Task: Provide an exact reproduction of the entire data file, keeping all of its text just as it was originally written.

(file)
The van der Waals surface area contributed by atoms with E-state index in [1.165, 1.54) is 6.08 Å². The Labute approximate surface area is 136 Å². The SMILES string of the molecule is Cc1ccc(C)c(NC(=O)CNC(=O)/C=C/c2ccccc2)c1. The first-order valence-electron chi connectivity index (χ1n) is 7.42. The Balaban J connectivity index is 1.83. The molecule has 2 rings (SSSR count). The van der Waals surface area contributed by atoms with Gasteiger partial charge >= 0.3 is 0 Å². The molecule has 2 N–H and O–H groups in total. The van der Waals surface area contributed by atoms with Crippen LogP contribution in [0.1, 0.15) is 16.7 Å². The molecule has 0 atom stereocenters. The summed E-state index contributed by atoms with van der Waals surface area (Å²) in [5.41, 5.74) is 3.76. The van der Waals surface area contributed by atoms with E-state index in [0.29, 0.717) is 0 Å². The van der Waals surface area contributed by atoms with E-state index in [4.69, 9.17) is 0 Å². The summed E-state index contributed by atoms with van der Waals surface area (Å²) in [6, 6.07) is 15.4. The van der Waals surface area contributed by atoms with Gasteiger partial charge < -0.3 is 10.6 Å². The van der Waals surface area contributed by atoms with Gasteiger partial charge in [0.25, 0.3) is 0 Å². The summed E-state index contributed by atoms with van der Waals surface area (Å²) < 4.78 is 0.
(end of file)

The van der Waals surface area contributed by atoms with E-state index in [1.165, 1.54) is 6.08 Å². The Labute approximate surface area is 136 Å². The SMILES string of the molecule is Cc1ccc(C)c(NC(=O)CNC(=O)/C=C/c2ccccc2)c1. The first-order valence-electron chi connectivity index (χ1n) is 7.42. The Balaban J connectivity index is 1.83. The molecule has 2 rings (SSSR count). The van der Waals surface area contributed by atoms with Gasteiger partial charge >= 0.3 is 0 Å². The molecule has 2 N–H and O–H groups in total. The van der Waals surface area contributed by atoms with Crippen LogP contribution in [0.1, 0.15) is 16.7 Å². The molecule has 0 atom stereocenters. The summed E-state index contributed by atoms with van der Waals surface area (Å²) in [5.41, 5.74) is 3.76. The van der Waals surface area contributed by atoms with E-state index in [0.29, 0.717) is 0 Å². The van der Waals surface area contributed by atoms with E-state index in [4.69, 9.17) is 0 Å². The summed E-state index contributed by atoms with van der Waals surface area (Å²) in [6, 6.07) is 15.4. The van der Waals surface area contributed by atoms with Gasteiger partial charge < -0.3 is 10.6 Å². The van der Waals surface area contributed by atoms with Gasteiger partial charge in [0.25, 0.3) is 0 Å². The summed E-state index contributed by atoms with van der Waals surface area (Å²) < 4.78 is 0.